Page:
Immortalized in print as the setting for Shakespeare’s Hamlet, the imposing fortress perched on the northeastern shores of Zealand, is often better known as its literary alter-ego, Elsinore, and is one of Denmark’s most visited attractions. With its dramatic seafront location and towering Renaissance façade, it’s easy to see why Shakespeare was inspired by Kronborg Castle (Kronborg Slot) and in 2000 the magnificent royal abode also became a UNESCO World Heritage site. Although its history dates back as early as the 1420s, the present day Kronborg Castle was built in 1585 by Danish King Frederick II and expanded by Christian IV in the early 17th century. Despite being looted by the Swedes in 1658, the later addition of defensive sea walls and a moat elevated Kronborg to one of Europe’s most impregnable strongholds.
Over 300 cruise ships call every year at the port in Copenhagen, which was named Europe’s top cruise destination each year from 2004 to 2008. The largest city in Scandinavia, Copenhagen is a charming capital with 17th and 18th century architecture and winding cobblestone streets. Also home to one of the world’s oldest monarchies, the port is a great starting point for cruises to the Baltic countries, St. Petersburg, and even the British Isles and Greenland.
Arriving in Copenhagen, you will debark at either the Langeline Pier or the Freeport Terminal. Langeline Pier is an easy walk from the city center, but you might also take a taxi, a waterbus from the end of the pier or bus #26, which runs about every 20 minutes. Free city bikes are also nearby – you can check one out for the day if you prefer to pedal your way around Copenhagen. From Freeport Terminal, shuttle buses run into the city center, as does bus #26, and taxis are also available.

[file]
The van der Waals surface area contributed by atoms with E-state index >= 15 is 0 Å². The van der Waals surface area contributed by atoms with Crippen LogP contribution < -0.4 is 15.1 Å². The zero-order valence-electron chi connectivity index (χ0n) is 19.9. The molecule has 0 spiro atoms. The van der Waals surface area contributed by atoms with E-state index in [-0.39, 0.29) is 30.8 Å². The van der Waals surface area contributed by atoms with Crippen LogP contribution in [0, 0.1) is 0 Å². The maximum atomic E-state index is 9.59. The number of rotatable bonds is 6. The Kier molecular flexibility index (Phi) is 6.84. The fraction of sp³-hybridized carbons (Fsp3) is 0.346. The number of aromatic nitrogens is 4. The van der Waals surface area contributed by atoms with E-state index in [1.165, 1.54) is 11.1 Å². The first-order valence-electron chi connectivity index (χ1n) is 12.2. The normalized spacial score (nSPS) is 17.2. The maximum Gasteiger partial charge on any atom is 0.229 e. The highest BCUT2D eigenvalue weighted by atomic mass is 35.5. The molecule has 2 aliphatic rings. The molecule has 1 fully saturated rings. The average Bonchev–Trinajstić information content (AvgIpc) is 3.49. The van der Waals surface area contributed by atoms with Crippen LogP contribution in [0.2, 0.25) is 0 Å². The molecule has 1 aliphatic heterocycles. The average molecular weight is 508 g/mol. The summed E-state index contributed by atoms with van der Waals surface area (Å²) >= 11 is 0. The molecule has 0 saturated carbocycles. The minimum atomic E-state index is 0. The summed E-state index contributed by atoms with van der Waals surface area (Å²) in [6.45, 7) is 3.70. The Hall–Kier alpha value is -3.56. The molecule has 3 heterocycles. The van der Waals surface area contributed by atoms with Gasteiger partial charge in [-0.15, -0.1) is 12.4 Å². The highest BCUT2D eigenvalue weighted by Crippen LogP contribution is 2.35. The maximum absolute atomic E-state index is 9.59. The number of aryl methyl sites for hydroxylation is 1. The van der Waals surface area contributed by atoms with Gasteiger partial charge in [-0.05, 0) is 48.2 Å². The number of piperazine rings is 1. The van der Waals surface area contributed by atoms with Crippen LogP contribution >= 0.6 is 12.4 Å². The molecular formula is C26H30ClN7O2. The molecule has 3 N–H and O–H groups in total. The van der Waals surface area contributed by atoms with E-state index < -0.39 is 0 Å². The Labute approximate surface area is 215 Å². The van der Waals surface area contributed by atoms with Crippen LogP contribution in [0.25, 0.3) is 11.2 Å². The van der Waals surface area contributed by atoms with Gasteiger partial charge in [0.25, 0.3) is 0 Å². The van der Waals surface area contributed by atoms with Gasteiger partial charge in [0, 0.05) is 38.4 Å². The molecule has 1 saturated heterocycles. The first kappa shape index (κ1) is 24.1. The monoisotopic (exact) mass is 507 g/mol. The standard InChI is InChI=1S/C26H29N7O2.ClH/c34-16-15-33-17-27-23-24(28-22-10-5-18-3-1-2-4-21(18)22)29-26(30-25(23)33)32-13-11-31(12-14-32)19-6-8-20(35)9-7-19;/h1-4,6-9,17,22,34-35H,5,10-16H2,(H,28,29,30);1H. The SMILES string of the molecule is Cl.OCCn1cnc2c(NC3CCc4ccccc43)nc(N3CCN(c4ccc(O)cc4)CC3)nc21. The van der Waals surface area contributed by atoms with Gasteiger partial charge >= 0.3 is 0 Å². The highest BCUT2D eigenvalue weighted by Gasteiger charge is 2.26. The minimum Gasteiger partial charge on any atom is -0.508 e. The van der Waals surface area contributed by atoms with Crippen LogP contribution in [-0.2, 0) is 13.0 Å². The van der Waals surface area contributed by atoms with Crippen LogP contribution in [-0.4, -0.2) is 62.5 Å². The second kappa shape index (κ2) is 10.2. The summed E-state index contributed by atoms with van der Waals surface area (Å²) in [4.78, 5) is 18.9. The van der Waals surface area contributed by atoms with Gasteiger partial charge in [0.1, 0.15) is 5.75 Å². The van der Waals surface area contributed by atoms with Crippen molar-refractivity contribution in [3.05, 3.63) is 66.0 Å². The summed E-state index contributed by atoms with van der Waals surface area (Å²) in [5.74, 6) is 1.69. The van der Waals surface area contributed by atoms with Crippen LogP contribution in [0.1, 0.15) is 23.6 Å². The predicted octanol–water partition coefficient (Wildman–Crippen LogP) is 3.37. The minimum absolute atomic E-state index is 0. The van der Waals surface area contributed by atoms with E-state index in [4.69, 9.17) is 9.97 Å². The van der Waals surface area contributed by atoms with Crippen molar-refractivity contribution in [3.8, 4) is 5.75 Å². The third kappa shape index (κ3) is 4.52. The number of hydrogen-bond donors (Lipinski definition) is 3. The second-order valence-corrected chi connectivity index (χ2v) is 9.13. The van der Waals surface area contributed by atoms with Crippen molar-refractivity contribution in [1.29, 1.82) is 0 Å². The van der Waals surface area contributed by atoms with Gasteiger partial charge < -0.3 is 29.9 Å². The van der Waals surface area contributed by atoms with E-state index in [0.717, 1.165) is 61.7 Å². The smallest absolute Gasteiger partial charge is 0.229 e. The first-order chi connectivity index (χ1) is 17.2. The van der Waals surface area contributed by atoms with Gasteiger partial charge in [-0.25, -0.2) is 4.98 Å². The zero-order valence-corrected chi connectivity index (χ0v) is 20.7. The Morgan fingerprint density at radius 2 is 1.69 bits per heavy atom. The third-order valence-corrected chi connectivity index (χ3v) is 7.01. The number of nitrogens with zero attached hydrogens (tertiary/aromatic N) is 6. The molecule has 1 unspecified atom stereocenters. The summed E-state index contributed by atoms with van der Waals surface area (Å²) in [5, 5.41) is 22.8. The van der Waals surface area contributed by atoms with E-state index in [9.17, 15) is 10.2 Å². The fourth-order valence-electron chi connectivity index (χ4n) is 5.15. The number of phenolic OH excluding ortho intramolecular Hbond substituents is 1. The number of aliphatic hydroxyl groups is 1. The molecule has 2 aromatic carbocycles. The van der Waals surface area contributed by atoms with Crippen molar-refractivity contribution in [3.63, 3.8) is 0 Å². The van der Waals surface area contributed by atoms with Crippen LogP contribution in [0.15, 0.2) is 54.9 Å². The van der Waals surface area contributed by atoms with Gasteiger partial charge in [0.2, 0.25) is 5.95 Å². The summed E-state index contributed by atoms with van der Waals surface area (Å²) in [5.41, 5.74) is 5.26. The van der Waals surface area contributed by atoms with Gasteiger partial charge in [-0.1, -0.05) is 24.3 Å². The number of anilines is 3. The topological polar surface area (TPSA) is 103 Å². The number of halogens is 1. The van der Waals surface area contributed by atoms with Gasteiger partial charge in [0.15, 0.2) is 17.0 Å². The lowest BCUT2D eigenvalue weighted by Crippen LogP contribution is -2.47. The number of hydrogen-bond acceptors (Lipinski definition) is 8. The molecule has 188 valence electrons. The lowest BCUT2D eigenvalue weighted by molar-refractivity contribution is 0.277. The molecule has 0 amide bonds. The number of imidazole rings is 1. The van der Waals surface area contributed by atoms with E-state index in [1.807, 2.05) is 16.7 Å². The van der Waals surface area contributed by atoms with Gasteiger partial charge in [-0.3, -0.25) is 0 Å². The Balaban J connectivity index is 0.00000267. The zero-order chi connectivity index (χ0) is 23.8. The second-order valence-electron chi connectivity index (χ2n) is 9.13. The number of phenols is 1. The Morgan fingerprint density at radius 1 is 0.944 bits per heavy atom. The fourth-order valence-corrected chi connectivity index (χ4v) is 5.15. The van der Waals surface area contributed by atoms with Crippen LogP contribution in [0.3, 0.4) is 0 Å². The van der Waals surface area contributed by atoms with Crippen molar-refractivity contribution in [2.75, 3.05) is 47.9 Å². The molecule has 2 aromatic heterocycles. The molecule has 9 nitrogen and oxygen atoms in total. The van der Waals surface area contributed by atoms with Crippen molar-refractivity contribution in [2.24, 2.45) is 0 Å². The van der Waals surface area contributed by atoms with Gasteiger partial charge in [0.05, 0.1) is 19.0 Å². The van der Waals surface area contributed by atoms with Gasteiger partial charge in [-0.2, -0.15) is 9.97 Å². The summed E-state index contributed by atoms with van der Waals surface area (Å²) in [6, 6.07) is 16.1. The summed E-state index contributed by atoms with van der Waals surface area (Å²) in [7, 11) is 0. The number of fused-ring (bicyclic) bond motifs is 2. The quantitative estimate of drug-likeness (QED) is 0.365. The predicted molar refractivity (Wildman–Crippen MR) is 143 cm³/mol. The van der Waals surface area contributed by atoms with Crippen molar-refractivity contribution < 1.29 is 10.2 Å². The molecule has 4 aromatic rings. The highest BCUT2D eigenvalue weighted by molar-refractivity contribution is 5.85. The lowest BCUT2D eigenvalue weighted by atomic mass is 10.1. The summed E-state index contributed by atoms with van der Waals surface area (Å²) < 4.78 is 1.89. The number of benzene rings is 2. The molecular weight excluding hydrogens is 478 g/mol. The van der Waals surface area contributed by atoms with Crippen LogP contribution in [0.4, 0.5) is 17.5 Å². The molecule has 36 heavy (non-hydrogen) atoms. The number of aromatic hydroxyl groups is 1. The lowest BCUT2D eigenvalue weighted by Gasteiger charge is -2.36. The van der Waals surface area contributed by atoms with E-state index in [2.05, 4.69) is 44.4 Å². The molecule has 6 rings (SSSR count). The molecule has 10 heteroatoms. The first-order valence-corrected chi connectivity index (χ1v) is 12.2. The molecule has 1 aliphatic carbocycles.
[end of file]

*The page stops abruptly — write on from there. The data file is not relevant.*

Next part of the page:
A pristine Renaissance palace in the middle of a lake that has been repurposed as the National History Museum is a fairytale look into the past. Frederiksborg Slot was constructed for King Christian IV from 1602 - 1620 and was the site of Danish royal coronations through 1840. Today, it offers a look into the historical splendor of knights, royalty and national honor, along with royal furnishings and elegant gardens.
This spectacular former fortress is spread out over three small islets on a lake. The lush Baroque interiors feature gilded ceilings, magnificent tapestries, paintings and antiques in more than 70 rooms available for public viewing. The Knights Hall and the Coronation Chapel are not to be missed attractions. Take a stroll outside along the lake for picturesque views of the castle and enjoy a longer walk through Slotshaven, the expansive beautiful gardens north of the castle, if you have more time.
Contemporary art enthusiasts will find plenty to challenge their perceptions at the Louisiana Museum of Modern Art, Denmark’s leading museum of modern art, where innovation and creativity meet head on. A short journey from Copenhagen, the museum occupies a dramatic setting on the shore of the Oresund Sound, with its modernist façade surrounded by an idyllic seafront sculpture park – both the work of Danish visionary Knud W. Jensen.